Production Support Models To Adapt For Your Business

More and more businesses are developing their own applications to help support their business processes and to improve the customer experience. In fact, it’s not uncommon for even small to mid-sized companies to develop multiple apps of varying complexity. However, when your company deploys such apps, it must be able to provide continual support for them.

Maintenance and support of these applications can be challenging, especially as your user base grows and your apps become more complex to support user needs. Production support is incredibly important to the success of your applications. However, there are two main types of production support models that you can choose to implement.

What is Production Support?

Before exploring the two production support models that you’ll want to consider, you need to understand what production support entails and why it’s so important to your organization. The term “production support” encompasses the practice of providing support for IT systems that are currently in use.

Production support can be provided internally by a single individual or an entire team, which can consist of developers, system engineers, as well as database administrators. It can also be outsourced. Your production support team is ultimately responsible for monitoring your production servers, troubleshooting issues, scheduling jobs, and managing incident cases.

Why Is It Important?

Developing software is one thing, but actually maintaining it is a whole different matter. Support is essential to helping users troubleshoot application issues and addressing bugs or user interface problems. A lack of support can significantly hamper the user experience, hurt the customer experience on customer-facing apps, and hinder employee productivity on internal-facing apps. Good production support will also help reduce the risk of downtime and identify areas in which applications require improvement.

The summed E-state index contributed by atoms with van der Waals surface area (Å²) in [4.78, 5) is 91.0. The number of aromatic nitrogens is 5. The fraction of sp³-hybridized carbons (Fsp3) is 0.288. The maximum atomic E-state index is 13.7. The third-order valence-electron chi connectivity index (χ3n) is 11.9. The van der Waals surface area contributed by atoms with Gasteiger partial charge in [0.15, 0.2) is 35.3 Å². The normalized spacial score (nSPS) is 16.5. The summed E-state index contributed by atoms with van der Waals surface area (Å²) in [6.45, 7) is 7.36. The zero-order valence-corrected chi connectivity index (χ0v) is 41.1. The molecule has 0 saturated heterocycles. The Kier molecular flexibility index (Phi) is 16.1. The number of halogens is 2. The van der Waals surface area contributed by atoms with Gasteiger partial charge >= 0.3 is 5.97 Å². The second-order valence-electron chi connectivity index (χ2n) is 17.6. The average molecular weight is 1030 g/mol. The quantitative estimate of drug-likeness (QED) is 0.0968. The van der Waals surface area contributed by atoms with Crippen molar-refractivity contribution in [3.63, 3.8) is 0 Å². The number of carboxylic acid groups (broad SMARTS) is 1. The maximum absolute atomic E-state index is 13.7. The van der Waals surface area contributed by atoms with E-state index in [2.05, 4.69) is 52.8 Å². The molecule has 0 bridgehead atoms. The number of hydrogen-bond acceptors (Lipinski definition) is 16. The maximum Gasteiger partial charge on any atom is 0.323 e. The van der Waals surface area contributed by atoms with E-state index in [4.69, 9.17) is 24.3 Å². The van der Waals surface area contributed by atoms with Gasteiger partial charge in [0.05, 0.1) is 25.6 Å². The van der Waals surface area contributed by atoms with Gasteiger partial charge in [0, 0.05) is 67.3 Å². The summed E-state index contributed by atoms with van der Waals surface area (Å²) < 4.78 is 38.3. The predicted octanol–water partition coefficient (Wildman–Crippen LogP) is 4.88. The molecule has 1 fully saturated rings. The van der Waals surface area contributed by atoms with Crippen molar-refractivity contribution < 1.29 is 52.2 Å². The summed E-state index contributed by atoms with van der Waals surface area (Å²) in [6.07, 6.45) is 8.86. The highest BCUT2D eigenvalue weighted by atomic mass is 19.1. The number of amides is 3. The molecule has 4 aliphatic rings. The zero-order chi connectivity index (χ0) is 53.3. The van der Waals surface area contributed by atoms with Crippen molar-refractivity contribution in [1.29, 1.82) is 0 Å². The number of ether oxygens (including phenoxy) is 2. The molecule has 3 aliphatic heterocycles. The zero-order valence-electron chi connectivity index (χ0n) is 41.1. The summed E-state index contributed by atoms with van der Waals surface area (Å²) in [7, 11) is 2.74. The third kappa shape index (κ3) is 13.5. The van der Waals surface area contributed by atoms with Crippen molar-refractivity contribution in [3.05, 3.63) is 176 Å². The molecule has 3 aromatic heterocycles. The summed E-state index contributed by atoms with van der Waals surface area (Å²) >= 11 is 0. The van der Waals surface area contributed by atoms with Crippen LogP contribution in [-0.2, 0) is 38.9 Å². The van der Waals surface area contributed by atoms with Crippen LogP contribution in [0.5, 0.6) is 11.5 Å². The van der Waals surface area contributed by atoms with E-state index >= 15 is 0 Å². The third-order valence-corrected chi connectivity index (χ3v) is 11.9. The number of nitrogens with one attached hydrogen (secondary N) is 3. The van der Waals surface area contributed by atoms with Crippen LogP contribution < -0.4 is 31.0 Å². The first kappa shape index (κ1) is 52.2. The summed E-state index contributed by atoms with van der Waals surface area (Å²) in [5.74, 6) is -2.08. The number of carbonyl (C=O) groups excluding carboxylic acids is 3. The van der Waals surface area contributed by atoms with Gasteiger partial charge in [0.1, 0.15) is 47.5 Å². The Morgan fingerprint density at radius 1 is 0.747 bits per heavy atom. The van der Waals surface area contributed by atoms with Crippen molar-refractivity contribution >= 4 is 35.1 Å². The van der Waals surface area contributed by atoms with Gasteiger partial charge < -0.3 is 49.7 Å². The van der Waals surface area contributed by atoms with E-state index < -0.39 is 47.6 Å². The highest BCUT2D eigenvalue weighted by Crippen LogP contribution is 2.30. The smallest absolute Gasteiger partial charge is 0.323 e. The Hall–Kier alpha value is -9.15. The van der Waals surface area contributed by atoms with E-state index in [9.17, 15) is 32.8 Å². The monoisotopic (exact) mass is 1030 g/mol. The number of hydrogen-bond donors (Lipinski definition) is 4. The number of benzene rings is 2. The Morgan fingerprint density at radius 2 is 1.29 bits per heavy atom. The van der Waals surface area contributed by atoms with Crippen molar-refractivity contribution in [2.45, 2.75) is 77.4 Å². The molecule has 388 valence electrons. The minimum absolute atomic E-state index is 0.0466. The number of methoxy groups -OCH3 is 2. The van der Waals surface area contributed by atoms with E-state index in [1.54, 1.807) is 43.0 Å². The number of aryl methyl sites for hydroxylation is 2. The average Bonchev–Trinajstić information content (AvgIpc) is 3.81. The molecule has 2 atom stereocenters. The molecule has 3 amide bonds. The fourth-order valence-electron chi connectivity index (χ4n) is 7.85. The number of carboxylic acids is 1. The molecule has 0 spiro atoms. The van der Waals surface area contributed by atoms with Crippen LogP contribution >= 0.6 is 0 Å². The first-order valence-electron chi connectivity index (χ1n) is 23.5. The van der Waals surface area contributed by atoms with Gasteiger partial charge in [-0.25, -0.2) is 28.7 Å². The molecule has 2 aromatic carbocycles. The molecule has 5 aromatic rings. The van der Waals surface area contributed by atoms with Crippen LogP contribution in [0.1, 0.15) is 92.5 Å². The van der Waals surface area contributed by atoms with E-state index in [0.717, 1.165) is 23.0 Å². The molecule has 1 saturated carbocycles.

The Tiered Support Model

The tiered support model is the traditional model for production support. It’s a linear model that involves organizing your IT support into three different tiers that consist of three different teams: the service desk, the technical management team (also referred to as the application management team), and the development team (or the vendor). While each team is responsible for different aspects of production support, they work together to help minimize downtime, minimize outages, and ensure that users are satisfied.

Organizational Structure

Let’s take a more in-depth look into the three main tiers of a tiered support model:

  • Tier 1 – The Service Desk

The first tier is the service desk. They receive all of the support requests from users. Think of the help desk as the first line of defense. They are responsible for solving the majority of the issues that come through. Many of these will be basic issues that can be solved with general technical knowledge. The service desk should be capable of solving around 70 percent of the tickets that are submitted to them. If they aren’t capable of solving a case, they will escalate it to the next tier.

  • Tier 2 – Technical or Application Management Team

The second tier consists of the technical management team. This team consists of individuals who have more specialized knowledge and skills. Issues that are escalated to this tier tend to require more technical know-how and may take longer to solve. If the technical management team cannot solve the problem, they will escalate it to the third and last tier.

  • Tier 3 – Developer or Vendor Support

If the problem can’t be solved by the technical management team, then it goes to whoever developed the application in the first place. If the app was built internally, it will go to your development team. Since they built the app, they should be able to address whatever the problem is and find a way to solve it. If the app wasn’t built internally, the problem should be escalated to the vendor. Only very complex issues are sent to the developer or vendor in a tiered system since they will be using valuable time and effort to address the problem.

When It Makes Sense to Use This Model